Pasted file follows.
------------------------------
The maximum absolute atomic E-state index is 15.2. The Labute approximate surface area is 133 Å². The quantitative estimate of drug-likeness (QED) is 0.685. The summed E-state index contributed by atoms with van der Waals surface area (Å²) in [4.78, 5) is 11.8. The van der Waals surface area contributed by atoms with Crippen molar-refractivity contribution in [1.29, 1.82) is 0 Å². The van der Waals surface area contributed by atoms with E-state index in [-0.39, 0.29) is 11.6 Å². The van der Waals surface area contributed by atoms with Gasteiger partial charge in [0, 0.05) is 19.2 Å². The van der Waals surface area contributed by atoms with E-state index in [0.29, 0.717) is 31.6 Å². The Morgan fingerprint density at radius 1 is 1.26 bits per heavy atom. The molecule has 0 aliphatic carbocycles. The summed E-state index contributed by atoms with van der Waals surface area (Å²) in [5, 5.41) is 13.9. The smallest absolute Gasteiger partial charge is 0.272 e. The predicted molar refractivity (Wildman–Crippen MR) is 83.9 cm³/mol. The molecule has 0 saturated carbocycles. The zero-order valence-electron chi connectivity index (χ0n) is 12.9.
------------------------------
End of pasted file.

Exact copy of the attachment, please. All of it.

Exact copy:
The maximum absolute atomic E-state index is 15.2. The Labute approximate surface area is 133 Å². The quantitative estimate of drug-likeness (QED) is 0.685. The summed E-state index contributed by atoms with van der Waals surface area (Å²) in [4.78, 5) is 11.8. The van der Waals surface area contributed by atoms with Crippen molar-refractivity contribution in [1.29, 1.82) is 0 Å². The van der Waals surface area contributed by atoms with E-state index in [-0.39, 0.29) is 11.6 Å². The van der Waals surface area contributed by atoms with Gasteiger partial charge in [0, 0.05) is 19.2 Å². The van der Waals surface area contributed by atoms with E-state index in [0.29, 0.717) is 31.6 Å². The Morgan fingerprint density at radius 1 is 1.26 bits per heavy atom. The molecule has 0 aliphatic carbocycles. The summed E-state index contributed by atoms with van der Waals surface area (Å²) in [5, 5.41) is 13.9. The smallest absolute Gasteiger partial charge is 0.272 e. The predicted molar refractivity (Wildman–Crippen MR) is 83.9 cm³/mol. The molecule has 0 saturated carbocycles. The zero-order valence-electron chi connectivity index (χ0n) is 12.9.